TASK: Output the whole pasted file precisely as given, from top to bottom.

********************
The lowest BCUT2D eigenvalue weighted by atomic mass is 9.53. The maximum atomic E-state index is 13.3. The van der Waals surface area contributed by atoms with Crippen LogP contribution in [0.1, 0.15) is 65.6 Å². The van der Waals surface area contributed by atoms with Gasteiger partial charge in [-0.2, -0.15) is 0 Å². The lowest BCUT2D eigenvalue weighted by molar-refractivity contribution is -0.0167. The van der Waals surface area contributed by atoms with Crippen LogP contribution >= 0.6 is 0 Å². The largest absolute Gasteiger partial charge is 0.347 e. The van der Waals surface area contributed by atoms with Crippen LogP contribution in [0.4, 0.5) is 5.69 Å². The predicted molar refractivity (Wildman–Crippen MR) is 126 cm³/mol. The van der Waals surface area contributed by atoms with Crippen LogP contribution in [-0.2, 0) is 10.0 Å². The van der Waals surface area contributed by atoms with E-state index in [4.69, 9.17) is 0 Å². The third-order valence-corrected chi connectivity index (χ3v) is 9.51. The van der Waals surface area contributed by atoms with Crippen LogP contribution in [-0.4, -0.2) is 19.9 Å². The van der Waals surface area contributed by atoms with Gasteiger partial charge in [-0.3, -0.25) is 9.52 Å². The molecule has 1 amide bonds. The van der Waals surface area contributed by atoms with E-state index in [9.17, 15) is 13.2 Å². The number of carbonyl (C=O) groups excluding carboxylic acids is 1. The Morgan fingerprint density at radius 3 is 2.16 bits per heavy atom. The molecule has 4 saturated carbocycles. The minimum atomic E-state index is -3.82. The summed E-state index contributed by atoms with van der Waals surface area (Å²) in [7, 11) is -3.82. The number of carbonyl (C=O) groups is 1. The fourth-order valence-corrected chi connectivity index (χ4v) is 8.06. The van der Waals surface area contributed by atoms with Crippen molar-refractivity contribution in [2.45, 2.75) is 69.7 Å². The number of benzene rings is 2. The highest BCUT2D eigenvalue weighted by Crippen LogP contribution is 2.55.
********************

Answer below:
The lowest BCUT2D eigenvalue weighted by atomic mass is 9.53. The maximum atomic E-state index is 13.3. The van der Waals surface area contributed by atoms with Crippen LogP contribution in [0.1, 0.15) is 65.6 Å². The van der Waals surface area contributed by atoms with Gasteiger partial charge in [-0.2, -0.15) is 0 Å². The lowest BCUT2D eigenvalue weighted by molar-refractivity contribution is -0.0167. The van der Waals surface area contributed by atoms with Crippen LogP contribution >= 0.6 is 0 Å². The largest absolute Gasteiger partial charge is 0.347 e. The van der Waals surface area contributed by atoms with Crippen LogP contribution in [0.4, 0.5) is 5.69 Å². The predicted molar refractivity (Wildman–Crippen MR) is 126 cm³/mol. The van der Waals surface area contributed by atoms with Crippen LogP contribution in [-0.2, 0) is 10.0 Å². The van der Waals surface area contributed by atoms with E-state index in [4.69, 9.17) is 0 Å². The third-order valence-corrected chi connectivity index (χ3v) is 9.51. The van der Waals surface area contributed by atoms with Crippen LogP contribution in [-0.4, -0.2) is 19.9 Å². The van der Waals surface area contributed by atoms with Gasteiger partial charge in [-0.3, -0.25) is 9.52 Å². The molecule has 1 amide bonds. The van der Waals surface area contributed by atoms with E-state index in [9.17, 15) is 13.2 Å². The number of carbonyl (C=O) groups excluding carboxylic acids is 1. The Morgan fingerprint density at radius 3 is 2.16 bits per heavy atom. The molecule has 4 saturated carbocycles. The minimum atomic E-state index is -3.82. The summed E-state index contributed by atoms with van der Waals surface area (Å²) in [7, 11) is -3.82. The number of carbonyl (C=O) groups is 1. The fourth-order valence-corrected chi connectivity index (χ4v) is 8.06. The van der Waals surface area contributed by atoms with Crippen molar-refractivity contribution in [2.45, 2.75) is 69.7 Å². The number of benzene rings is 2. The highest BCUT2D eigenvalue weighted by Crippen LogP contribution is 2.55.